BRUSSELS (Reuters)–NATO member Turkey refused on Tuesday to lift its veto on a deal which would allow the European Union to draw on alliance assets for its planned military rapid reaction force.
Turkey–which is a candidate for EU membership but has yet to begin the long and complex accession negotiations–insists on playing a full role in the decision-making process of the new force–but the Union says this is unacceptable. “For now–I see no evolution in the Turkish position,” said French Defense Minister Alain Richard after talks between defense ministers of the 15 EU states–13 candidate countries including Turkey and the two NATO members completely outside the EU–Iceland and Norway.
Turkey’s Foreign Minister Ismail Cem–also in Brussels for talks between foreign ministers of the EU and the candidate countries–said he hoped his country could agree to a compromise before a planned NATO summit in Hungary on May 29-30. "We hope to have an agreement before Budapest–but if this is not the case it is not the end of the world,” Cem said.
Turkey is worried that if it has no right of veto the planned EU force might conceivably carry out operations in the future in or near Cyprus or the Aegean Sea–where it has long-running disputes with EU member Greece.
Ankara also hopes to use the issue of the rapid reaction force as a bargaining chip to help boost its chances of opening EU accession talks–diplomats say.
The planned force is meant to complement NATO by conducting humanitarian and crisis management operations when the U.S.-led alliance does not want to get involved.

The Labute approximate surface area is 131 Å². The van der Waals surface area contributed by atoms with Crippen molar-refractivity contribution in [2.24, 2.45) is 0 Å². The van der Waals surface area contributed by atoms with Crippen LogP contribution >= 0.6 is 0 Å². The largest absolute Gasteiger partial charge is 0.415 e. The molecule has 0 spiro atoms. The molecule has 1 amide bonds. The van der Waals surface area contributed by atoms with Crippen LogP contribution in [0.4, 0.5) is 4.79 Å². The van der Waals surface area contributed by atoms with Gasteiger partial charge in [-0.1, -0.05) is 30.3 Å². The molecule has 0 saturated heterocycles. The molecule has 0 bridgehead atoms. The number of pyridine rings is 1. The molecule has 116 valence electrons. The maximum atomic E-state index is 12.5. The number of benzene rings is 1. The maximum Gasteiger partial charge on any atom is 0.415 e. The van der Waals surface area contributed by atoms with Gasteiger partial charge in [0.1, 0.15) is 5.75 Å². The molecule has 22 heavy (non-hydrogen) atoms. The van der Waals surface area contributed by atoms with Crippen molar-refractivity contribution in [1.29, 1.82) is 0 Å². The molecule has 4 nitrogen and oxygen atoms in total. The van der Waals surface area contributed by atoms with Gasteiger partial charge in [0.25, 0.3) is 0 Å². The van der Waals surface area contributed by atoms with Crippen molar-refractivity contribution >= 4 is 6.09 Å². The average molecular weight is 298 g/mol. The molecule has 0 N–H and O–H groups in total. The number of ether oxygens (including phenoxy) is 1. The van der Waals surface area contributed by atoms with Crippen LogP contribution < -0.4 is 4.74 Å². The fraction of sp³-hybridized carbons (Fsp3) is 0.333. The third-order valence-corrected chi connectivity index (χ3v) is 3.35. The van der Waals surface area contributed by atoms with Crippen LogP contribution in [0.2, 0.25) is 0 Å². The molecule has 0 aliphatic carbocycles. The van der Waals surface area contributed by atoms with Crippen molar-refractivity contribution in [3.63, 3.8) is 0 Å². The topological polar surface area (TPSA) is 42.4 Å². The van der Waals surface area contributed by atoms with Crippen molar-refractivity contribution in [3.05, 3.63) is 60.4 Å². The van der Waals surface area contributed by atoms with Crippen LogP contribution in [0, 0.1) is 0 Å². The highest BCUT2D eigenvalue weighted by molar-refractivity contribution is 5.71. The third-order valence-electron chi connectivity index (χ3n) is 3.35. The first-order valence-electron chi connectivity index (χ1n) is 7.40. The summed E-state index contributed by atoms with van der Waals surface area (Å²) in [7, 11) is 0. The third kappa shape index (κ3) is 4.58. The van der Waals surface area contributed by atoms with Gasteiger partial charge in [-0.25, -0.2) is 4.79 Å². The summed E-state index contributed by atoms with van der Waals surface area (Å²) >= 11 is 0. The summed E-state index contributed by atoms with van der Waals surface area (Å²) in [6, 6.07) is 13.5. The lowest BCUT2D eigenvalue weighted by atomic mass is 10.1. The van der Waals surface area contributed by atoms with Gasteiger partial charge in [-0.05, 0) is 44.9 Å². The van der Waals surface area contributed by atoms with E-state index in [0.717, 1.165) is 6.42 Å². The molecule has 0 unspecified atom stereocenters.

The EU has set itself a headline goal of 60,000 personnel for the force–which is meant to be fully operational by 2003.
Swedish Foreign Minister Anna Lindh–whose country holds the rotating EU presidency–said it was for NATO to settle the row. “I am sure Turkey wants to contribute to this force in a positive way…The EU has offered generous terms to Turkey and the other non-EU states,” she added.
The EU has made clear that the non-EU NATO states – which also include Poland–Hungary and the Czech Republic – would be consulted closely on future operations–to which they would be invited to contribute troops and equipment.
Of the non-EU states–only Turkey has rejected the plan to allow the EU force automatic access to alliance assets.
Sweden’s Defense Minister Bjorn von Sydow told a news conference that the first joint NATO-EU exercises were not due to take place until 2003. “So we still have some time to work out a solution,” he said.
Apart from the row with Turkey–Sydow said the EU and NATO had made good progress towards setting up the new force. Two of the three bodies intended to oversee the EU’s new security and defense policy were already operational and a third entity–the military staff–was now being set up. It would move to a new headquarters in Brussels by the end of this month.
Sydow said the EU defense ministers had agreed a program of exercises for the period 2002-2006 involving military planners. The EU has yet to decide on specific operations.
France’s Richard echoed Sydow’s commen’s. “We are moving progressively from debates about principle and procedure to speaking about concrete commitmen’s,” he said.
EU diplomats said NATO and the EU were already working together closely on the ground in troublespots like the former Yugoslav republic of Macedonia and southern Serbia.
“The theory is actually lagging the practice–not the other way around,” said one. “Cooperation is not incompatible with the autonomy of each organization.”